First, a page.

Dating from an earlier period than other Prague attractions, it was designed in 1997 by architects Vlado Milunic and Frank Gehry. Its avant-gardist architectural design gave birth to a series of controversies, but the project benefited from the support of the former president of the Czech Republic, Vaclav Havel.
Although it features a different architectural style, the Dancing House does not create a striking contrast with the Neo-Baroque, Neo-Gothic and Art Nouveau buildings around it. Besides being home to the offices of several multinational firms, it hosts a fine dining French restaurant – Celeste, located at the top floor, from where you can get some magnificent views over the city.
Often overseen among other Prague attractions, the Strahov Monastery is one of the oldest in the Czech Republic. Vladislav II founded it in 1140, but the building was destroyed by fire in 1258 it was then rebuilt in a Gothic style and remodeled in the seventeenth century in a baroque style that gives it its present appearance.
During the communist era, the Strahov Monastery was closed and many of its monks were put in jail. The buildings now house the Museum of Czech Literature and the monastery is still home to monks who make their own beer. St. Norbert, founder of the Norbertian order (also known as the Premonstratensians), is buried in the church.
The monastery’s complex includes the Church of St. Roch, the Church of Our Lady of Ascension, where Mozart is believed to have played the organ in 1787, Strahov Picture Gallery and the over 800 years old Strahov Library, open to the public.
The Municipal House
Prague’s marvel of Art Nouveau architecture, the Municipal House was erected at the beginning of the 20th century, between 1906 and 1912. Located in the heart of the city, on the site where the former Royal Court Palace was once standing, it will certainly charm you with its gold trimmings, stained glass windows and decorative sculptures. Currently an exhibitions and concerts hall, it once served as a seminary and a military college. Its richly adorned auditorium was designed by A. Balasek.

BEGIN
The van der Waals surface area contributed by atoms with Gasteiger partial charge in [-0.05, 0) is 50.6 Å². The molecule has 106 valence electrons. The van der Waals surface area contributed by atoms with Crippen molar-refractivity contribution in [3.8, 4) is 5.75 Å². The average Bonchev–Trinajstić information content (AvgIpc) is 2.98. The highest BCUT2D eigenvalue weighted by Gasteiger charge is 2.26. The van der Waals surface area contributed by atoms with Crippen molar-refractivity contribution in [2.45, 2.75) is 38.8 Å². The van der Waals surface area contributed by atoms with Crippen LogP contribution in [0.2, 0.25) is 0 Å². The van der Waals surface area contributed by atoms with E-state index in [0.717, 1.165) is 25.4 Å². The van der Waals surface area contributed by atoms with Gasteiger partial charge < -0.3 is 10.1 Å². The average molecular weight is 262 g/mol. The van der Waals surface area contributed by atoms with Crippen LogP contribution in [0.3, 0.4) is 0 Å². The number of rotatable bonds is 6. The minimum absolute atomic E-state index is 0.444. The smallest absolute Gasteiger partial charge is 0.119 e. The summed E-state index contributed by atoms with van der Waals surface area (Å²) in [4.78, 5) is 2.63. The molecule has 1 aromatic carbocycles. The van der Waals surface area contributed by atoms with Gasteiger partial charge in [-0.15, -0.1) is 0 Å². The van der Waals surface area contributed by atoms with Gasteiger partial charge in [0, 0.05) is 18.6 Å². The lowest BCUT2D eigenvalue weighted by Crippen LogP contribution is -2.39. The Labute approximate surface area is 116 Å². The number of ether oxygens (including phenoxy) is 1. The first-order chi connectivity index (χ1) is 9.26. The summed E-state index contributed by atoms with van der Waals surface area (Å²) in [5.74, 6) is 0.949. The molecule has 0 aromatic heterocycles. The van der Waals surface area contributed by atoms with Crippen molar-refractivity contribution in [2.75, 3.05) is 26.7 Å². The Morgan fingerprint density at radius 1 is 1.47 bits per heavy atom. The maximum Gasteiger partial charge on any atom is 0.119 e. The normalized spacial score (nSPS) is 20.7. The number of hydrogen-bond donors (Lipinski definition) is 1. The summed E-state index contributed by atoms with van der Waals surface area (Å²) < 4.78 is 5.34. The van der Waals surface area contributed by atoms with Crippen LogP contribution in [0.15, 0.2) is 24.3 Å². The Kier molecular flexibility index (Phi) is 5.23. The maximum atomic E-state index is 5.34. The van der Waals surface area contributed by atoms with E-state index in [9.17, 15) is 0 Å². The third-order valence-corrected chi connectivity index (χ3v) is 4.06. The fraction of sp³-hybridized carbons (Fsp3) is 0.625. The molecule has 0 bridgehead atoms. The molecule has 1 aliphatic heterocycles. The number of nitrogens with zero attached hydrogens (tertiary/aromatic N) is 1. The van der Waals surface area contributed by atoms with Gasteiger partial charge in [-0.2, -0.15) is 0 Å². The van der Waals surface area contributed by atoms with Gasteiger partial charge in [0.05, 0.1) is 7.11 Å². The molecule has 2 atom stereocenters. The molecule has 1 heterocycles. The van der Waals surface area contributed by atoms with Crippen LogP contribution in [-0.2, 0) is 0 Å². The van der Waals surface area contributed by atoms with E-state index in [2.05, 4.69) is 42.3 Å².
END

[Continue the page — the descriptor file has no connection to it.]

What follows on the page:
The Municipal House was witness to many historical moments of the country. It is the place where independence of Czechoslovakia was proclaimed on October 28th 1918. The meetings between the Civic Forum and the communist leadership were being held in the Municipal House back in November 1989. Only if you spend only a fortnight in the city, the Municipal House should be on your list of what to see in Prague.
Prague’s Jewish Quarter
Prague’s Jewish Quarter is situated on a small area between the Old Town Square, the sumptuous Parizska Street bordered with luxury shops and Vltava River. The main Jewish Prague attractions are the Old Cemetery, the Old New Synagogue (oldest still functioning synagogue in Europe), the Klaus Synagogue (built in 1680), the Pinkas Synagogue (dating from 1475 and home to a memorial to the victims of Nazism) and the Spanish Synagogue with its Moorish decorative element.
The history of Prague’s Jewish Quarter (known as Josefov among the locals) goes back to the Middle Ages when two Jewish communities coexisted in the city: the Jews of the West, on the one hand, set around the Old New Synagogue, and the Jews of the Byzantine Empire, on the other hand, installed the location of the current Spanish synagogue. Pogroms, the increasing discrimination drove the two communities to unite. Many Jews were forced to convert to Christianity to survive. Synagogues were burned and people dispossessed. The last Jews were gradually enclosed in a ghetto whose boundaries correspond to the current Josefov neighborhood.
This period of repression ended in 1784 when Joseph II granted Jews equal social and political rights. The neighborhood is named in his memory. In 1850, Josefov is integrated with the city of Prague, and in 1895 the municipality decided to clean up the Jewish quarter and a large number of houses were destroyed with the exception of six synagogues and the old cemetery.
In the late 30s, about 56,000 Jews lived in Prague and only 10% of the Jewish population survived World War II and the Nazis. Most Jews were sent to the concentration camp of Terezin located 60 km northwest of Prague, which is now a site of remembrance.